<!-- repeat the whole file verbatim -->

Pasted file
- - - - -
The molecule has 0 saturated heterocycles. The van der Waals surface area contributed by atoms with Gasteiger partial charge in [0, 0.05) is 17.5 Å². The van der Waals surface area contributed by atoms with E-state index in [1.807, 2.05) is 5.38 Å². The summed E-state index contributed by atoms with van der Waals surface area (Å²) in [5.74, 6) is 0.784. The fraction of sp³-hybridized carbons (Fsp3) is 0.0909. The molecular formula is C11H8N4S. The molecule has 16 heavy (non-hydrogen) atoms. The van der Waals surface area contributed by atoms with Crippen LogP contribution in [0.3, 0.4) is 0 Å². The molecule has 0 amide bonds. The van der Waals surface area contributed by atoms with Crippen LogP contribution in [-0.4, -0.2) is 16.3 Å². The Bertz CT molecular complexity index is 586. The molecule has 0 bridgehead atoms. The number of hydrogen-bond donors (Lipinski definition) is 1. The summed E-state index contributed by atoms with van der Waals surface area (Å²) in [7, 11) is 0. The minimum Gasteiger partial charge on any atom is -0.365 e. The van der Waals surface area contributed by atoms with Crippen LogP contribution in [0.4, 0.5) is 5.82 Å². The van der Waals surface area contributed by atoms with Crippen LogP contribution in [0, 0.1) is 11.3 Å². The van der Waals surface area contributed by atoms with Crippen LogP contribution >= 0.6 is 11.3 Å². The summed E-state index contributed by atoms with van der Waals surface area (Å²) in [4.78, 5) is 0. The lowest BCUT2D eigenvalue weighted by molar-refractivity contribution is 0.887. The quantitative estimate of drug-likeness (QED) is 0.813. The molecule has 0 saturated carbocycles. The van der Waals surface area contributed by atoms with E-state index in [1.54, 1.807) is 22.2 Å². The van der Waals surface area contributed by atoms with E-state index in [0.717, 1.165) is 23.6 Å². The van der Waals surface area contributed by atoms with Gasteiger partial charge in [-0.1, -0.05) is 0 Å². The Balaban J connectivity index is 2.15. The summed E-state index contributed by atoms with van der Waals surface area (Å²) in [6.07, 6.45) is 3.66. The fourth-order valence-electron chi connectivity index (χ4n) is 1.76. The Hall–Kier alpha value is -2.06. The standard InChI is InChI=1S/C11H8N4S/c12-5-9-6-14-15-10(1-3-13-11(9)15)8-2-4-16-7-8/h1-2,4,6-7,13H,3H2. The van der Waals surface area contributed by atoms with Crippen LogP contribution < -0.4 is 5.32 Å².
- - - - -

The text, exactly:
The molecule has 0 saturated heterocycles. The van der Waals surface area contributed by atoms with Gasteiger partial charge in [0, 0.05) is 17.5 Å². The van der Waals surface area contributed by atoms with E-state index in [1.807, 2.05) is 5.38 Å². The summed E-state index contributed by atoms with van der Waals surface area (Å²) in [5.74, 6) is 0.784. The fraction of sp³-hybridized carbons (Fsp3) is 0.0909. The molecular formula is C11H8N4S. The molecule has 16 heavy (non-hydrogen) atoms. The van der Waals surface area contributed by atoms with Crippen LogP contribution in [0.3, 0.4) is 0 Å². The molecule has 0 amide bonds. The van der Waals surface area contributed by atoms with Crippen LogP contribution in [-0.4, -0.2) is 16.3 Å². The Bertz CT molecular complexity index is 586. The molecule has 0 bridgehead atoms. The number of hydrogen-bond donors (Lipinski definition) is 1. The summed E-state index contributed by atoms with van der Waals surface area (Å²) in [7, 11) is 0. The minimum Gasteiger partial charge on any atom is -0.365 e. The van der Waals surface area contributed by atoms with Crippen LogP contribution in [0.4, 0.5) is 5.82 Å². The van der Waals surface area contributed by atoms with Crippen LogP contribution in [0, 0.1) is 11.3 Å². The van der Waals surface area contributed by atoms with Crippen LogP contribution >= 0.6 is 11.3 Å². The summed E-state index contributed by atoms with van der Waals surface area (Å²) in [4.78, 5) is 0. The lowest BCUT2D eigenvalue weighted by molar-refractivity contribution is 0.887. The quantitative estimate of drug-likeness (QED) is 0.813. The molecule has 0 saturated carbocycles. The van der Waals surface area contributed by atoms with E-state index in [1.54, 1.807) is 22.2 Å². The van der Waals surface area contributed by atoms with E-state index in [0.717, 1.165) is 23.6 Å². The van der Waals surface area contributed by atoms with Gasteiger partial charge in [-0.1, -0.05) is 0 Å². The Balaban J connectivity index is 2.15. The summed E-state index contributed by atoms with van der Waals surface area (Å²) in [6.07, 6.45) is 3.66. The fourth-order valence-electron chi connectivity index (χ4n) is 1.76. The Hall–Kier alpha value is -2.06. The standard InChI is InChI=1S/C11H8N4S/c12-5-9-6-14-15-10(1-3-13-11(9)15)8-2-4-16-7-8/h1-2,4,6-7,13H,3H2. The van der Waals surface area contributed by atoms with Crippen LogP contribution < -0.4 is 5.32 Å².